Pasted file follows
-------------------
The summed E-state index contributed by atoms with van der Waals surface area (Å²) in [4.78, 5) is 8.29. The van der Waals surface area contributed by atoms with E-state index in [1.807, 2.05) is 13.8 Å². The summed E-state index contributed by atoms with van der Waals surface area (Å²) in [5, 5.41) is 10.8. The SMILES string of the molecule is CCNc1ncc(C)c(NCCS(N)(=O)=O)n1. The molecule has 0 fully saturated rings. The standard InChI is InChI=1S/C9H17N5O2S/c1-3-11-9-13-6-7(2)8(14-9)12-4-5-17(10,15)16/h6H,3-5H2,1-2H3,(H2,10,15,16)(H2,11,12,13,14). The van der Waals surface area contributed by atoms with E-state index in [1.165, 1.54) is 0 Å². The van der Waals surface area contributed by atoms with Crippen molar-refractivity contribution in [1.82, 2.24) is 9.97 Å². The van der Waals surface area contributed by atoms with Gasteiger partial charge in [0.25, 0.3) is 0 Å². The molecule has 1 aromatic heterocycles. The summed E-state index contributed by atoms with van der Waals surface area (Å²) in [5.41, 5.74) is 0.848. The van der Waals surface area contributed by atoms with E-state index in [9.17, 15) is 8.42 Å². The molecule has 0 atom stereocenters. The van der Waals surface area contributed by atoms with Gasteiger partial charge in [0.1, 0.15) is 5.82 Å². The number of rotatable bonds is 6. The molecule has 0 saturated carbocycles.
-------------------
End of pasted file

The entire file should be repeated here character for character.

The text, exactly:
The summed E-state index contributed by atoms with van der Waals surface area (Å²) in [4.78, 5) is 8.29. The van der Waals surface area contributed by atoms with E-state index in [1.807, 2.05) is 13.8 Å². The summed E-state index contributed by atoms with van der Waals surface area (Å²) in [5, 5.41) is 10.8. The SMILES string of the molecule is CCNc1ncc(C)c(NCCS(N)(=O)=O)n1. The molecule has 0 fully saturated rings. The standard InChI is InChI=1S/C9H17N5O2S/c1-3-11-9-13-6-7(2)8(14-9)12-4-5-17(10,15)16/h6H,3-5H2,1-2H3,(H2,10,15,16)(H2,11,12,13,14). The van der Waals surface area contributed by atoms with E-state index in [1.165, 1.54) is 0 Å². The van der Waals surface area contributed by atoms with Crippen molar-refractivity contribution in [1.82, 2.24) is 9.97 Å². The van der Waals surface area contributed by atoms with Gasteiger partial charge in [0.25, 0.3) is 0 Å². The molecule has 1 aromatic heterocycles. The summed E-state index contributed by atoms with van der Waals surface area (Å²) in [5.41, 5.74) is 0.848. The van der Waals surface area contributed by atoms with E-state index in [9.17, 15) is 8.42 Å². The molecule has 0 atom stereocenters. The van der Waals surface area contributed by atoms with Gasteiger partial charge in [0.1, 0.15) is 5.82 Å². The number of rotatable bonds is 6. The molecule has 0 saturated carbocycles.